I had exactly this discussion with our developers recently, and I do not have satisfactory solution.
First, disclosure: I avoid XPath locators like a plague. They are flaky, slow and brittle.
Adding IDs is not consequence-free: IDs have to be unique, and adding additional elements with same ID would break the old test which used it.
Name-based locators are more forgiving: if you have few elements with the same name (and you are prepared to handle the ambiguity), it is easier to recover by finding the right one from the list. IDs are often generated by widget itself, like some Angular/Material widgets, so adding a custom ID is not even an option.
Names work perfectly for things like rows, where every item in a column might have same name, and can be distinguished by some other attribute.
One solution (for lucky few) is to have a naming convention/best practices agreement with developers to add "name" attributes. If accepted, missing locator is breaking such agreement (definition of done), and is added on request.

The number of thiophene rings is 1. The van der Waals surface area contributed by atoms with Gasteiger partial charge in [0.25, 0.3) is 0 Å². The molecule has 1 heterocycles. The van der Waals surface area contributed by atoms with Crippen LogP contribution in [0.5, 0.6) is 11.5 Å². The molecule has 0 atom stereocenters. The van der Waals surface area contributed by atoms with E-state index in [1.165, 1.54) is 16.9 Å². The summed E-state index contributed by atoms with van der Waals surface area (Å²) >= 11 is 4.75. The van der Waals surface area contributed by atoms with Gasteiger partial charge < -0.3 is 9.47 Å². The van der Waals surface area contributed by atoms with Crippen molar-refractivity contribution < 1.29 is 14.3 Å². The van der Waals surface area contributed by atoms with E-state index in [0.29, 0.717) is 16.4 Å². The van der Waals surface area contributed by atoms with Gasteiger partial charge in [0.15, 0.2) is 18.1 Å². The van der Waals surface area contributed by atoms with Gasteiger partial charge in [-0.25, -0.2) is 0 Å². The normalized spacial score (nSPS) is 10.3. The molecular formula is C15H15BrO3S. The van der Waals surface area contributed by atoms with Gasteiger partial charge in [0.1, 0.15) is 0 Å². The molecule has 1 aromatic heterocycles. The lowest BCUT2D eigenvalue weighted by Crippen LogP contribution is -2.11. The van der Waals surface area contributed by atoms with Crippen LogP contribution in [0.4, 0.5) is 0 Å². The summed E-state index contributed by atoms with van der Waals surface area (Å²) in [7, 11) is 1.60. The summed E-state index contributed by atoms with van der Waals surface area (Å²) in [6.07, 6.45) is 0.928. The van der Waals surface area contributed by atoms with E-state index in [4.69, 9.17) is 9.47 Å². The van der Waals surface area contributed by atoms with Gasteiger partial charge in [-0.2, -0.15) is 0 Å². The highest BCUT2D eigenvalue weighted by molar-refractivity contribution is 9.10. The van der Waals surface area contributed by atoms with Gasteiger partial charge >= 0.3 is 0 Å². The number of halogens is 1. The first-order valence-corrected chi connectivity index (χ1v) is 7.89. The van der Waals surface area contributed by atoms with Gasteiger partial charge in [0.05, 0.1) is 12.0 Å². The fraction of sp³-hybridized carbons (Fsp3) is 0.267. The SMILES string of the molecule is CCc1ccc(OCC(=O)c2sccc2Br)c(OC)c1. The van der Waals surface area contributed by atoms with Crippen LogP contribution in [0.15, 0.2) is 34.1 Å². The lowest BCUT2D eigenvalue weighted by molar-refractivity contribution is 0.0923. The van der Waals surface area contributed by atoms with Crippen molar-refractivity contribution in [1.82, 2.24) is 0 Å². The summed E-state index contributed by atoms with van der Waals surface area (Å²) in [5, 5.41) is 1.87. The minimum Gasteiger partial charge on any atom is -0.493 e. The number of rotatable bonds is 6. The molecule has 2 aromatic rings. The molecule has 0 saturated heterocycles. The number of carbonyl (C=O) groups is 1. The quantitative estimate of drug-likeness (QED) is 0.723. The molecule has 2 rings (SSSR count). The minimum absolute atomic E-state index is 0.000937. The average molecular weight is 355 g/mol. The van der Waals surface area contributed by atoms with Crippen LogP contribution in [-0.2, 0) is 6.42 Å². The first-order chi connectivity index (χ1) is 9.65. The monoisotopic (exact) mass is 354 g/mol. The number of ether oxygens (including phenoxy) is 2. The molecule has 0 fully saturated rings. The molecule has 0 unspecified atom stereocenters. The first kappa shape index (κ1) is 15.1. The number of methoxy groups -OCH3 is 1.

Another solution (or for locators in pages which are not under active development, say if backfilling e2e test for existing old pages) is to have one "umbrella" bug to add locators, so developers can add them (and have a bug number to work with - in our process, even such trivial change has to have associated bug number).Such umbrella bug gives you a head start: it is already approved, scope and consequences are known. Any other bug would have to compete for resources.
OTOH you can just use CSS locators, which can use hierarchy of elements, but are more sturdy and faster than XPath. Of course some of such CSS locators would be long and complicated (worse than name-based locators), but you do not rely on co-operation (or lack of thereof) from developers, so you can advance faster, without waiting for developers and their goodwill.
This is all complicated by time pressure, and possible split between application developers and coders of automated tests. Because like automated testers, developers have their own priorities, and often making automated test coders more productive is not a metrics they care about (which relates to recent debate about different metrics while developing app and testing it).